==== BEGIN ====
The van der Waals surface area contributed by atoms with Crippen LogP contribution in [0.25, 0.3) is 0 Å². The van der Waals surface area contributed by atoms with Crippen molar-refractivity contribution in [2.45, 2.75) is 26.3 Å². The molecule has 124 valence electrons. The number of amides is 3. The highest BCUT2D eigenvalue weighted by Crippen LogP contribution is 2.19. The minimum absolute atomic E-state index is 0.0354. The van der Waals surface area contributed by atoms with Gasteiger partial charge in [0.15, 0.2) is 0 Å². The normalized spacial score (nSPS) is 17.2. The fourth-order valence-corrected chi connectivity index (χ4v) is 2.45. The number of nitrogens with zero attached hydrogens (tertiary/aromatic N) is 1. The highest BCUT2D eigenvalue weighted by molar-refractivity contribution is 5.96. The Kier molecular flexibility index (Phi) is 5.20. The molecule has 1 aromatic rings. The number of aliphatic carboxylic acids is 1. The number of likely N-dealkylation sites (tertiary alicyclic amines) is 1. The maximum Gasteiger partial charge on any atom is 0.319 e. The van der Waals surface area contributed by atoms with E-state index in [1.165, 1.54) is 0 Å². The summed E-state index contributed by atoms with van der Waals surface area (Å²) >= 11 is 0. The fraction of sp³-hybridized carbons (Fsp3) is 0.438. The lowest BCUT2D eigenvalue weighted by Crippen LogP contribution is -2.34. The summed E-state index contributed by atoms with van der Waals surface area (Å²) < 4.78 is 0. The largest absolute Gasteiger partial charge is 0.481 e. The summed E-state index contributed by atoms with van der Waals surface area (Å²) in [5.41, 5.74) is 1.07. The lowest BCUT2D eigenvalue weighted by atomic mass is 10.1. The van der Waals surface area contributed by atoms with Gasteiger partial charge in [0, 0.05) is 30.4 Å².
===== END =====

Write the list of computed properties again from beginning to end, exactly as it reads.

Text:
The van der Waals surface area contributed by atoms with Crippen LogP contribution in [0.25, 0.3) is 0 Å². The van der Waals surface area contributed by atoms with Crippen molar-refractivity contribution in [2.45, 2.75) is 26.3 Å². The molecule has 124 valence electrons. The number of amides is 3. The highest BCUT2D eigenvalue weighted by Crippen LogP contribution is 2.19. The minimum absolute atomic E-state index is 0.0354. The van der Waals surface area contributed by atoms with Gasteiger partial charge in [0.15, 0.2) is 0 Å². The normalized spacial score (nSPS) is 17.2. The fourth-order valence-corrected chi connectivity index (χ4v) is 2.45. The number of nitrogens with zero attached hydrogens (tertiary/aromatic N) is 1. The highest BCUT2D eigenvalue weighted by molar-refractivity contribution is 5.96. The Kier molecular flexibility index (Phi) is 5.20. The molecule has 1 aromatic rings. The number of aliphatic carboxylic acids is 1. The number of likely N-dealkylation sites (tertiary alicyclic amines) is 1. The maximum Gasteiger partial charge on any atom is 0.319 e. The van der Waals surface area contributed by atoms with E-state index in [1.165, 1.54) is 0 Å². The summed E-state index contributed by atoms with van der Waals surface area (Å²) >= 11 is 0. The fraction of sp³-hybridized carbons (Fsp3) is 0.438. The lowest BCUT2D eigenvalue weighted by Crippen LogP contribution is -2.34. The summed E-state index contributed by atoms with van der Waals surface area (Å²) < 4.78 is 0. The largest absolute Gasteiger partial charge is 0.481 e. The summed E-state index contributed by atoms with van der Waals surface area (Å²) in [5.41, 5.74) is 1.07. The lowest BCUT2D eigenvalue weighted by atomic mass is 10.1. The van der Waals surface area contributed by atoms with Gasteiger partial charge in [0, 0.05) is 30.4 Å².